A full week of stepping over a letter lying on the doormat. It’s not WELCOME. It says “To the parent or carer of Youngest Child”, so it’s from the school. Not that she’s ever caused me grief there, but I’m still wary after her brothers’ schooldays. Finally I open it. She’s leaving and I probably owe them money for materials.
But no, we’re invited to the Prize Giving! She’s getting a prize for practical woodwork! Stifling my hysteria, I approach with stealth the teenager in situ.
“What’s that?” she says looking up from SnappyChattyBratty.
“Read it. It’s good.”
“So… does this mean I’ve passed the exam?”
“No, you don’t get the result till August. This is a prize for your year’s work.”
“So I could still fail…?”
“Well… I suppose, but it sounds unlikely.”
Talk about sucking the joy (OK, my joy) out of a situation. We are going to that prize giving even it requires every subtle trick in my coaxing armoury. Or more pocket money.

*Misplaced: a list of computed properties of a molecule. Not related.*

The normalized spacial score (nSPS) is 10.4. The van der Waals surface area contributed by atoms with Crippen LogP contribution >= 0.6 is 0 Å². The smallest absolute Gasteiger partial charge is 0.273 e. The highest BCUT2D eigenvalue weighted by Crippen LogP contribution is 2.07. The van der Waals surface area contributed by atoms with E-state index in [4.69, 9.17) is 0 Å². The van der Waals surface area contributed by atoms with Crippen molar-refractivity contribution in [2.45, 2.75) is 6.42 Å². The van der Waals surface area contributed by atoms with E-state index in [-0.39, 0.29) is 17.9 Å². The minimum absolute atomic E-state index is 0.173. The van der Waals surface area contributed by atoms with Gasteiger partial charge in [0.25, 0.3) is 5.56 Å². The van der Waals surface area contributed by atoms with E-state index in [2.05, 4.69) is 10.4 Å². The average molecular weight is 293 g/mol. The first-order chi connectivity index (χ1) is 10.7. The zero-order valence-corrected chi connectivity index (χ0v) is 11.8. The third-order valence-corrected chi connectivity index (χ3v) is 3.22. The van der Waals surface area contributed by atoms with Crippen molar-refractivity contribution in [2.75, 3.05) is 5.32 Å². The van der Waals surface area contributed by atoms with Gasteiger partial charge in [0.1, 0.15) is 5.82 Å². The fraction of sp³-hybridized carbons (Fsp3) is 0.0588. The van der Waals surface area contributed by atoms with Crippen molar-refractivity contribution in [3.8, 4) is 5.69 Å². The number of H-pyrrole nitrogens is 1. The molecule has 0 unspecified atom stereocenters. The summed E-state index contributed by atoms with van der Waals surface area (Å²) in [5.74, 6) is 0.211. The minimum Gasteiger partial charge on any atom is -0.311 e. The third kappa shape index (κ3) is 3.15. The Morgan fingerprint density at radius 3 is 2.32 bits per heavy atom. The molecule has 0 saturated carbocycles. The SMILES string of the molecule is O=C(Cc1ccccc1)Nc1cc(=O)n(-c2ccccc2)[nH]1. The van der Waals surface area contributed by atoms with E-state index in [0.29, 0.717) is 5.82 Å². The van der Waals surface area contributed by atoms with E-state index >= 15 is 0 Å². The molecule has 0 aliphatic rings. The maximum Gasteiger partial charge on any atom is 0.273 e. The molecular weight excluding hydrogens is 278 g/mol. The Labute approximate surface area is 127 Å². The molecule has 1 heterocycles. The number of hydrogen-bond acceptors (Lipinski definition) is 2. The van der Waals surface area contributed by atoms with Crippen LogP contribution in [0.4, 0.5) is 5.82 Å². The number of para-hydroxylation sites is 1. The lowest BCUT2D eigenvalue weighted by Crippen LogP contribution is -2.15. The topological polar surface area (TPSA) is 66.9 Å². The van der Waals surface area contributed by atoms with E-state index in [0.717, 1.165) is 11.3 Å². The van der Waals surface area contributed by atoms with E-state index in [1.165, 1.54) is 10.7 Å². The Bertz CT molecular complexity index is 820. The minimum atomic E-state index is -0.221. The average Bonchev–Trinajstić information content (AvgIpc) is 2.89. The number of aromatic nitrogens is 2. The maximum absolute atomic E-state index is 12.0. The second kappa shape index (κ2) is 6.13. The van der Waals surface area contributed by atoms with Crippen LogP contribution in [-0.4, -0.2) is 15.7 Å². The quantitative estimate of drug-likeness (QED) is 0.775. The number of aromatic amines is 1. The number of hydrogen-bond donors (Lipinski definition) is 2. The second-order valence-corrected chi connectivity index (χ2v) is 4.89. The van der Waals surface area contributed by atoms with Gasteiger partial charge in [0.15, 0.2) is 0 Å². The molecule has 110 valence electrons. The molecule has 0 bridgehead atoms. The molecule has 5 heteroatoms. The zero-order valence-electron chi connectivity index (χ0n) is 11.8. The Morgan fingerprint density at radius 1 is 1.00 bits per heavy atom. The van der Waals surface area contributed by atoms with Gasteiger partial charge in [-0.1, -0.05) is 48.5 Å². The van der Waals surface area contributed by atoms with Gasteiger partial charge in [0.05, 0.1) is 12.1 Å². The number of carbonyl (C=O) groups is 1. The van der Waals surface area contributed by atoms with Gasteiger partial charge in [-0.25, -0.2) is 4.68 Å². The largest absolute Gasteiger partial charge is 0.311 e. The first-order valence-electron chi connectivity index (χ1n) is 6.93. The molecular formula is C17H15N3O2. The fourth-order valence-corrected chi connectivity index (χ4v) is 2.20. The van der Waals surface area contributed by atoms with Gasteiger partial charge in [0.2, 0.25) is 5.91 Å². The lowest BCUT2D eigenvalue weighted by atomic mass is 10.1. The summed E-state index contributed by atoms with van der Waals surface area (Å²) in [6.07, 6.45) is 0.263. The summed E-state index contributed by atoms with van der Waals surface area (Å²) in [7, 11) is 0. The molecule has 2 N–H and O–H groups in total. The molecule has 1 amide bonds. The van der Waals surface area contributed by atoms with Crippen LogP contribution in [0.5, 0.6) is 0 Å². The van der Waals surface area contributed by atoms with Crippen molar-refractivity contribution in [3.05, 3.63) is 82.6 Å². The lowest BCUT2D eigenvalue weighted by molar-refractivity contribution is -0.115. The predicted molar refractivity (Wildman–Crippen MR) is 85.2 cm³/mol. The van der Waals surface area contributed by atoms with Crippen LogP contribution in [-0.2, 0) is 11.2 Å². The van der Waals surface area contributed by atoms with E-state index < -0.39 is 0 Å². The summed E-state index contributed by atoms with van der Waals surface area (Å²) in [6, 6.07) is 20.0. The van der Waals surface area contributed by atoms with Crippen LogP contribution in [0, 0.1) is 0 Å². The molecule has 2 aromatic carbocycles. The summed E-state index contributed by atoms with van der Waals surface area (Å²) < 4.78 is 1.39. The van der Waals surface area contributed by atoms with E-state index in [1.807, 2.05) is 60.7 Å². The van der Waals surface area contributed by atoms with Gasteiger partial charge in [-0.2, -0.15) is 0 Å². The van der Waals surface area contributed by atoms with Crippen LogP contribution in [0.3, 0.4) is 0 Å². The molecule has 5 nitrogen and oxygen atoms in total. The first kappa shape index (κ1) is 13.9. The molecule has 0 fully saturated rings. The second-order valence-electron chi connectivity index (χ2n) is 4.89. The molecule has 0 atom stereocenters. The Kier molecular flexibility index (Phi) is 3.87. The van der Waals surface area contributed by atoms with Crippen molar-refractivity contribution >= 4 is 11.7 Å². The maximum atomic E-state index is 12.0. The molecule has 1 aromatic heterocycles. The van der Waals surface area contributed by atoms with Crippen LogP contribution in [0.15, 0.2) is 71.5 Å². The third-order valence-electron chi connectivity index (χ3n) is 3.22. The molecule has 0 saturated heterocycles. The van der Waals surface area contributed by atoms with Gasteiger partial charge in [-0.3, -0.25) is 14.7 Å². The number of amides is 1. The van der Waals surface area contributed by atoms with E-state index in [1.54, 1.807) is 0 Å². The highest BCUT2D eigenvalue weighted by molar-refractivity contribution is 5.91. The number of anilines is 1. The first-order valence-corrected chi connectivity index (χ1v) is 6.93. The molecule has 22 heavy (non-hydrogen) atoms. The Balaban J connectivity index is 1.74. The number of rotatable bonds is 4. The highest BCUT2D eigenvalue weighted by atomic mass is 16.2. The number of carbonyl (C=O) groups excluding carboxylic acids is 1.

“Probably got it for turning up every time,” she says. “And it was a very small class. Embarrassing.”
“Nonsense. Take a compliment. It’s in the subject you want to make your career in. Put it on your CV, it’ll help you get a joinery apprenticeship. I wish I’D got a prize at school. ”
“All right! We’ll go.” And she allows herself a smile. Ha! Chuffed really.
So there we are, a full complement of us, corralled by me in the back row (because Middle’s just back from a month bouldering in France, not via a shower I suspect) and there she is, our girl, crossing the stage, smiling graciously, accepting her prize. We all clap politely while someone whoops (oh, that was me) and she comes down the steps, and keeps going, striding purposefully right to the back of the hall, and us.
“Right family,” she says. “I’ve got my prize. Let’s go. We’re done here.”
And so she is. And that was school.